I’ve decided to say something to Arnold: to enquire how he’s feeling; ask if I can do anything for him; find out if he wants to talk. Mind you, I’ll have to watch what I say. You know how it is in hospitals: sometimes patients aren’t in the mood for conversation, for one reason or t’other. They like to lie quiet to think and worry. Yes worry: will I come through this?; how long have I got?; why me?; what have I done to deserve this?.
At other times, they need cheering up - a something or someone to distract them from their health problems. That’s how it is with the man in the next bed to me.
"Arnold. Are you awake?" I ask.
"Yes, John. What is it?"
"How are you feeling, today? Is there any change from yesterday? Can I get you anything?"
"A bit better, I think - but it won't last long. I'm not needing anything, thanks, unless you can find a new body for me to replace this mangy, old thing."
“Aye. I don’t think we could make up one decent body between the two of us from all the working parts we’ve got – and that aint many.” He seemed to be in the mood for a bit of talking, so I thought I'd try some humour on him. "I don't know about you, Arnold, but I'm glad it's not a mixed ward I'm in again. I couldn't suffer it."
"Why's that, John? Didn't some fragrant, fruity, female form raise your blood pressure?"
"That was the only thing they raised. I had these two old broilers next to me, one on either side. They were always yappity-yapping to one another across my bed. I had to put on the earphones and turn up the volume to get away from it."
"Knowing you, John, you'd found ways to annoy them."
"I did, actually. This guy in the day room used to tell us dirty jokes, when there were no women present. He had us in stitches."
"Or out of them - as the case may be."
I appreciated Arnold's witticism, so I carried on with my story. "When my pals came to visit me in the ward, I used to tell them these jokes - loud enough for the old broilers to hear. Although they screwed up their faces, there was one joke that really made them grin all over. Another time, I heard laughter coming from beneath their bedclothes. One told me she'd been in the Wrens."
"Did that change your opinion of her, John?"
"No. Not really. Well, yes it did. She showed me a photo of herself in her uniform. She was quite attractive in her day. I could have torpedoed her lovely hull, no messing. But, they were still old broilers. If they’d only been a couple of dollies, I wouldn't have minded one iota. I could have told the pair of them bedtime stories before tucking them in for the night."
"Your bed, no doubt, John."
"Chance would be a fine thing, Arnold."
"What about the nurses, the ones who tucked you in. You must have appreciated the heavage of the cleavage."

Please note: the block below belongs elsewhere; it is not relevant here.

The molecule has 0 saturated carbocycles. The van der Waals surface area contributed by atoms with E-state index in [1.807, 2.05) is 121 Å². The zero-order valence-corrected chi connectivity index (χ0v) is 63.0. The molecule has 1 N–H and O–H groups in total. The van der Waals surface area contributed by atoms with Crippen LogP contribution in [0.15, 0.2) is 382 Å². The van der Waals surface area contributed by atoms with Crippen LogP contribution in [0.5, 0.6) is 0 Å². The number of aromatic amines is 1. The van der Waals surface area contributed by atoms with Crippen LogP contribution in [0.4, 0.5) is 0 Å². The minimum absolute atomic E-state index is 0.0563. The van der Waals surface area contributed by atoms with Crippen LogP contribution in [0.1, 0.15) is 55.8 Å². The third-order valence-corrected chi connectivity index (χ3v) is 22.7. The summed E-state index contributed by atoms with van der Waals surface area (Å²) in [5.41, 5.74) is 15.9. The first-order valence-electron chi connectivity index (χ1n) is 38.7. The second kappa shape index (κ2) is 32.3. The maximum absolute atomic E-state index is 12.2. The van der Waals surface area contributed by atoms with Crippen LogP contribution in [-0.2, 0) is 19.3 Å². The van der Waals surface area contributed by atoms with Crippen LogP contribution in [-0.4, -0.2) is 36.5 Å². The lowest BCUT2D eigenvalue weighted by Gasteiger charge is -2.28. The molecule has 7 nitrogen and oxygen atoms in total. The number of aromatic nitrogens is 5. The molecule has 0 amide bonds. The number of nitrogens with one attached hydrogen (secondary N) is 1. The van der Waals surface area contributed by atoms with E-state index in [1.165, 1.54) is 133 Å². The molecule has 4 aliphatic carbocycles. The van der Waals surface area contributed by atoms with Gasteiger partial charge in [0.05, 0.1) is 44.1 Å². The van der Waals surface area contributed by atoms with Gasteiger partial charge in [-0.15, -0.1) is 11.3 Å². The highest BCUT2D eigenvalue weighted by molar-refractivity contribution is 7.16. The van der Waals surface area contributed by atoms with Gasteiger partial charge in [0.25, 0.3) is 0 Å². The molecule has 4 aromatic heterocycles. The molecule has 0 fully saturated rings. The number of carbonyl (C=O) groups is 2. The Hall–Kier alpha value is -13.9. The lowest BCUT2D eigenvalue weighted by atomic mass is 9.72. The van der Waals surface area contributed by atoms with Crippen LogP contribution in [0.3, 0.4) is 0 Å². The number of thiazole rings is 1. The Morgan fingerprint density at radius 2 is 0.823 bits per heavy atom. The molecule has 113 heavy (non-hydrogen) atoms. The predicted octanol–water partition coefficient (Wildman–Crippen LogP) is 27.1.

"Aye. There was this Irish lass. Had I been a few years younger, I...."
"Years? Decades you mean, don't you?"
"Aye, Arnold. You're right. Don't the years fly in?"
I lay back in my bed, stopped talking, and thought about the way that Arnold was trying to cope with his anxiety. It was admirable. He’s due for an exploratory operation any day now. I looked sideways at him and noted that his face winced every so often. Something inside was wrong. His family's solemn expressions confirmed this when they came to visit.
What the hell are those pains that shoot through my
pelvic region with varying intensity. O God, please don't
let me suffer, but if you decide it has to be, I hope the time will be short.
Should I approve of euthanasia? Come to think of it, I did many years ago, when it was 'Youth in Asia.' What a terrific time I had as a nineteen-year-old National Serviceman, in Singapore for eighteen months. It was a holiday in the sun at the government's expense. Seems a long time ago, now.
I've read it somewhere: prisoners-of-war, who are sentenced to death, become very perceptive of people and things. I can note every expression on the faces of Arnold's visitors; I can sense the falsehoods in their smiles and conversations; their limp handshakes tell me a lot about them. Am I under sentence of death? God forbid.
What about the other men in the ward? All of them must be past retirement age, by now. Most of them had been in the forces. Maybe old war wounds playing up. That fellow in the corner bed had a leg amputated yesterday. He hasn't moved once since his return to the ward. I suppose he'll be heavily sedated. Poor bugger.
The fellow opposite, another who tells jokes, wears a bag. He said he's got trouble with his waterworks.
Simon, over there, is maybe getting out tomorrow. Good luck to him.
Hurray. Here's the tea trolley coming. I can hear the cups rattling. What a welcome sound! Arnold's heard it too. I’ll wind him up. "My round today, Arnold. What will it be this time: a pint of best bitter, a double scotch and a couple of cigars?"
"Thank you, John. Ask the lass if she'll charge it to the National Health Service."
I liked the lass on the tea trolley, because she always called the men by their last names. It's what you might call a mark of respect like.
"D'you hear 'im?" I asked her. "What d’you think about that, then?"
"I’d charge it, if I could," she said, "but aren’t you forgetting something? Al…, I mean Mister Truro isn’t allowed anything to drink without the doctor's consent - and that includes tea."
"That's only by mouth, Lass," I replied. “If he lies on his belly, he could try taking it in another way."
Arnold laughed. "I could maybe manage that, John, but I'd be struggling with a cream bun."